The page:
Occupational Safety and Health Administration (OSHA) and Employee Safety

    Although OSHA has not issued any guidance specific to the coronavirus, under OSHA, employers have a general duty to furnish a place of employment that is free from recognized hazards that are causing or likely to cause the death of or serious physical harm to employees.

    To that end, employers should consider:

    • making hand sanitizer available, particularly in environments with public contact;

    • making sure that surfaces and eating areas are cleaned and disinfected; and

    • encouraging employees who are sick to stay home.

    Additionally, while the standard cold and flu are not reportable illnesses, OSHA has deemed the 2019 Novel Coronavirus a recordable illness when a worker is infected on the job. Therefore, employers need to know whether their employees are infected, how they got infected, and fill out the appropriate OSHA Form 300 if necessary.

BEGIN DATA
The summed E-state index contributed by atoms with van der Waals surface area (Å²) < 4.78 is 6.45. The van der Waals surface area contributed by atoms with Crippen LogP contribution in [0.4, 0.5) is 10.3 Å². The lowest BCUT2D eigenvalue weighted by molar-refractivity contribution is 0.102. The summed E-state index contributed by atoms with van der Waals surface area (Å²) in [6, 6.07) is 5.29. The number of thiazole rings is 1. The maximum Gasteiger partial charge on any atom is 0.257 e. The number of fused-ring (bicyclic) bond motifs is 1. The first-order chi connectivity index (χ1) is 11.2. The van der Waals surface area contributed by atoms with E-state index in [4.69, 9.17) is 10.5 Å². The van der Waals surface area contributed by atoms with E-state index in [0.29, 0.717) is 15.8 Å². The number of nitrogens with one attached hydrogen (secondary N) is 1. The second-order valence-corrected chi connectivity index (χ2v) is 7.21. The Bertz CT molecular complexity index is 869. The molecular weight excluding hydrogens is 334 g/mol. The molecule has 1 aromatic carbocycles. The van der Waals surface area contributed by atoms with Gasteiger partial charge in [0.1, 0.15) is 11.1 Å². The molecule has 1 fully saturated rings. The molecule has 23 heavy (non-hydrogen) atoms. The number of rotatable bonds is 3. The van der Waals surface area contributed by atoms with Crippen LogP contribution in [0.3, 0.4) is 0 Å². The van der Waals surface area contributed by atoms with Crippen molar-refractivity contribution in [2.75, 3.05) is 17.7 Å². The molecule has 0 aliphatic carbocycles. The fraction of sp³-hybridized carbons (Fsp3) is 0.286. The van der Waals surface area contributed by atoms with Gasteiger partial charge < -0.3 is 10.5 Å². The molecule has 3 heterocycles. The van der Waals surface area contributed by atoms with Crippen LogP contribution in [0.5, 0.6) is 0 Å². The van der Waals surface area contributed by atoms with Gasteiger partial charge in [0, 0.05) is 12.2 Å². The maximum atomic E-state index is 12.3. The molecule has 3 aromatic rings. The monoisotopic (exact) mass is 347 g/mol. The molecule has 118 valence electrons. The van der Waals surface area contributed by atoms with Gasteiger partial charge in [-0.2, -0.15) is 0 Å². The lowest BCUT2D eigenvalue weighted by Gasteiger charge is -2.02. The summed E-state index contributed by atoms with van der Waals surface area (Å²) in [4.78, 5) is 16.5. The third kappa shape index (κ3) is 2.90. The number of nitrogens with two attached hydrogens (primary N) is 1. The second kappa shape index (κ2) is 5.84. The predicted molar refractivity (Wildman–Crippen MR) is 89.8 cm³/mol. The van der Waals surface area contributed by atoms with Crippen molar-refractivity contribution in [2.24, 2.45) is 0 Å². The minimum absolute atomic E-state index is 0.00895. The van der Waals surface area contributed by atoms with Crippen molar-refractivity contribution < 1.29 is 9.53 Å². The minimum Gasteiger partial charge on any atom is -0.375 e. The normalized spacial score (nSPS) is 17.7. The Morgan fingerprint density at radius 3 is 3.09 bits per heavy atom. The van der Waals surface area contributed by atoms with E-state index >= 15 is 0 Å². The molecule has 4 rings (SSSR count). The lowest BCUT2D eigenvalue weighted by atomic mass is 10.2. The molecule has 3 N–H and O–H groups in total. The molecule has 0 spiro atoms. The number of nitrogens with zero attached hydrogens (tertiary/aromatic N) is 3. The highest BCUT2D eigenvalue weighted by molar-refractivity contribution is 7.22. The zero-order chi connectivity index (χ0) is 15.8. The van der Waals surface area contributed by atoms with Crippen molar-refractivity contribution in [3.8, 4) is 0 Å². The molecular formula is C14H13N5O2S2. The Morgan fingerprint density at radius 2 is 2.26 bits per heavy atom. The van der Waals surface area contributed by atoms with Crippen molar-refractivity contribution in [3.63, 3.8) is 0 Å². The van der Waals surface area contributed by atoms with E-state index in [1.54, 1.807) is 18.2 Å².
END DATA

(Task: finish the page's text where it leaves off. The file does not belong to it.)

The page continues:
Making an Emergency Plan

    In planning for a pandemic, employers should consider how to maintain essential operations and services when necessary resources may not be available. In particular, employers should determine whether core business activities can be sustained over an extended period of time when only a minimal workforce may be available.

    The U.S. Department of Homeland Security provides steps for employers to take now, to ensure that their respective businesses can survive and continue to provide critical goods and services to the public. These steps include:

    • identify your company’s essential functions, such as payroll or information technology, and identify the individuals that can perform them;

    • cross train nonessential employees to perform essential functions;